North America - CND
  North America - US
  South America



  University Programs
  Latest Job Postings


  Crime Scenes



The forensic science training and research program at West Virginia University
May 17, 2004

Submitted by
Jeffrey D. Wells, Associate Professor of Forensic Biology.

Forensic science is a relatively new subject on the WVU campus. There have been some growing pains, however both academic training and research activities are increasing rapidly. In 2001 we graduated our first three students with a B.S. in the subject. The undergraduate program has since split into the Forensic & Investigative Science (FIS) major offered within the School of Arts and Sciences and the Forensic Biometrics major offered by the School of Engineering. WVU played a leading role in the recent US Department of Justice sponsored effort to establish forensic science education guidelines - see The university is also a partner in the Forensic Resource Network, through which National Institute of Justice funds are used to improve the quality of forensic science research and practice in this country.

A prospective FIS student enrolls for two years as a pre-major (basically a typical science curriculum plus a forensic science survey course) then applies to enter the program. Each student chooses the latent examiner, chemistry, or biology emphasis. Recent faculty hires in forensic chemistry and biology have led to new advanced courses in these subjects. WVU staff members have extensive practical experience with methods of death investigation such as skeletal analysis and the "police sciences" such as blood spatter analysis. Current and retired government crime lab employees also regularly serve as adjunct criminalistics instructors.

Most FIS courses takes place within shared university classroom and teaching laboratories, however two houses on campus are used exclusively for mock crime scenes. A dedicated garage facility for teaching vehicle investigation is scheduled for completion in time for spring semester 2005. Efforts are underway to increase forensic science instructional capacity by hiring additional staff, purchasing new analytical equipment, and renovating space for FIS labs and classrooms.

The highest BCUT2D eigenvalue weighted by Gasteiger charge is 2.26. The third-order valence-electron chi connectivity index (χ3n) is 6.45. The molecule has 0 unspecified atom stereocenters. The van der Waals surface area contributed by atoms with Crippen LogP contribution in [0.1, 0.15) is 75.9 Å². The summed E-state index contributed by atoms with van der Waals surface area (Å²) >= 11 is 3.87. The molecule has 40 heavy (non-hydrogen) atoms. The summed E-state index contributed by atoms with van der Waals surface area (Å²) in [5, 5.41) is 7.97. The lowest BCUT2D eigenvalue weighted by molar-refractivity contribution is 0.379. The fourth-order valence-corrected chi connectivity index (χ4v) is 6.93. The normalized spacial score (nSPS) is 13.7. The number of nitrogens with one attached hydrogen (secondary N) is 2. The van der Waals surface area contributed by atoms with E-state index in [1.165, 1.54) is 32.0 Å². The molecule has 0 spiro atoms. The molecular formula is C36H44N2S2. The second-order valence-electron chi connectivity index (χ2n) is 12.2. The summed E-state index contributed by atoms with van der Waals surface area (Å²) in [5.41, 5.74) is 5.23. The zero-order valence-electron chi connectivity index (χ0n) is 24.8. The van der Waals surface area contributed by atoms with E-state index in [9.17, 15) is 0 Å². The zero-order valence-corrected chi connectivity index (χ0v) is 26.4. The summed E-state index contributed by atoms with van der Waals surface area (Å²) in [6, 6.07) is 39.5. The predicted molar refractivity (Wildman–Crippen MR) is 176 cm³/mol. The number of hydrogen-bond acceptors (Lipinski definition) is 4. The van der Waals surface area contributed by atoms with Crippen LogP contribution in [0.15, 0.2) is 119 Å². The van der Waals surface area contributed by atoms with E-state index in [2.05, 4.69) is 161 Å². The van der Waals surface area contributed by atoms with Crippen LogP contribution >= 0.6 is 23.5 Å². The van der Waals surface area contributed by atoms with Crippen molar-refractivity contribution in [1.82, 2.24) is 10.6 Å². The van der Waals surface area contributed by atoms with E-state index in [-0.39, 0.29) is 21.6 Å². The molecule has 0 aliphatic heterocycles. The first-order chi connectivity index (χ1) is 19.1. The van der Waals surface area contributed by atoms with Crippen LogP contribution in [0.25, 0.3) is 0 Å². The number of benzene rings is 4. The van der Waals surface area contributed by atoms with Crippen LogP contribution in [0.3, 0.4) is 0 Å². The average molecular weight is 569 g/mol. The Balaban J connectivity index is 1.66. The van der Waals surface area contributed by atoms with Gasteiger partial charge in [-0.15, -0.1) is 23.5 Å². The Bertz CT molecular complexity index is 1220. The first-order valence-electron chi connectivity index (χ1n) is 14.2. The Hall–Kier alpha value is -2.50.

The short-term goal is to be able to admit up to 100 undergraduate students each year while maintaining a program as rigorous and well supported as are the other natural sciences. Graduate-level training in the form of a forensic science certificate that may be earned in association with a Ph.D. or M.S. in a separate primary discipline will begin fall of 2004.

WVU is in Morgantown , a city of approximately 27,000 residents not counting WVU students, located 70 miles south of Pittsburgh. Living conditions are those of a typical college town, and the area offers extensive opportunities for outdoor recreation.

For more information about this program please contact:
Dr. Clifton Bishop at
Lori Britton at

© 2003,, (Best View 800x600, Internet Explorer 6.0 or above)
Disclaimer | Privacy Policy | Terms of Use